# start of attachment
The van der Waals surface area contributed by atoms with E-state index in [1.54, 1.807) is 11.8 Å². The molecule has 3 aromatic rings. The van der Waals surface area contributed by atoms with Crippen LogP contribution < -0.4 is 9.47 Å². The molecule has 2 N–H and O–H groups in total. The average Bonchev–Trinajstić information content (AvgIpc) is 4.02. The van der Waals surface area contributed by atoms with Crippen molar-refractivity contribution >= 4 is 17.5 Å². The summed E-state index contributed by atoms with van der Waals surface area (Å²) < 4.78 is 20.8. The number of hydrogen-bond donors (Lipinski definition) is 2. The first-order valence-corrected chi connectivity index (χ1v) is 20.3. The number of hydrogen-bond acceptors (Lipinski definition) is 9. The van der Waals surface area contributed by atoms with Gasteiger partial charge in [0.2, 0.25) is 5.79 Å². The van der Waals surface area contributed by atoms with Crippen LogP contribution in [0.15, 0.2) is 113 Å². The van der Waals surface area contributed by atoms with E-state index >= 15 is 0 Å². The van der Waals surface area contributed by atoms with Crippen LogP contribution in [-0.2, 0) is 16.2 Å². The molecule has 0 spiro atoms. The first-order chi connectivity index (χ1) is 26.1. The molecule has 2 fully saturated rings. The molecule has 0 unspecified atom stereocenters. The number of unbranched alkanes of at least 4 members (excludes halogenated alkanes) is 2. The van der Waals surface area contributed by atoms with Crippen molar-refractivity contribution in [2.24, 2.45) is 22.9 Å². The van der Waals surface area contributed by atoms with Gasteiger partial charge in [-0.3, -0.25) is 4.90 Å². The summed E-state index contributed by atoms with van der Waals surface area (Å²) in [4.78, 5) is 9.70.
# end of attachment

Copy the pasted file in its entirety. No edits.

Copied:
The van der Waals surface area contributed by atoms with E-state index in [1.54, 1.807) is 11.8 Å². The molecule has 3 aromatic rings. The van der Waals surface area contributed by atoms with Crippen LogP contribution < -0.4 is 9.47 Å². The molecule has 2 N–H and O–H groups in total. The average Bonchev–Trinajstić information content (AvgIpc) is 4.02. The van der Waals surface area contributed by atoms with Crippen molar-refractivity contribution >= 4 is 17.5 Å². The summed E-state index contributed by atoms with van der Waals surface area (Å²) < 4.78 is 20.8. The number of hydrogen-bond donors (Lipinski definition) is 2. The first-order valence-corrected chi connectivity index (χ1v) is 20.3. The number of hydrogen-bond acceptors (Lipinski definition) is 9. The van der Waals surface area contributed by atoms with Gasteiger partial charge in [0.2, 0.25) is 5.79 Å². The van der Waals surface area contributed by atoms with Crippen LogP contribution in [0.15, 0.2) is 113 Å². The van der Waals surface area contributed by atoms with E-state index >= 15 is 0 Å². The van der Waals surface area contributed by atoms with Crippen LogP contribution in [-0.2, 0) is 16.2 Å². The molecule has 0 spiro atoms. The first-order chi connectivity index (χ1) is 26.1. The molecule has 2 fully saturated rings. The molecule has 0 unspecified atom stereocenters. The number of unbranched alkanes of at least 4 members (excludes halogenated alkanes) is 2. The van der Waals surface area contributed by atoms with Crippen molar-refractivity contribution in [2.24, 2.45) is 22.9 Å². The van der Waals surface area contributed by atoms with Gasteiger partial charge in [-0.3, -0.25) is 4.90 Å². The summed E-state index contributed by atoms with van der Waals surface area (Å²) in [4.78, 5) is 9.70.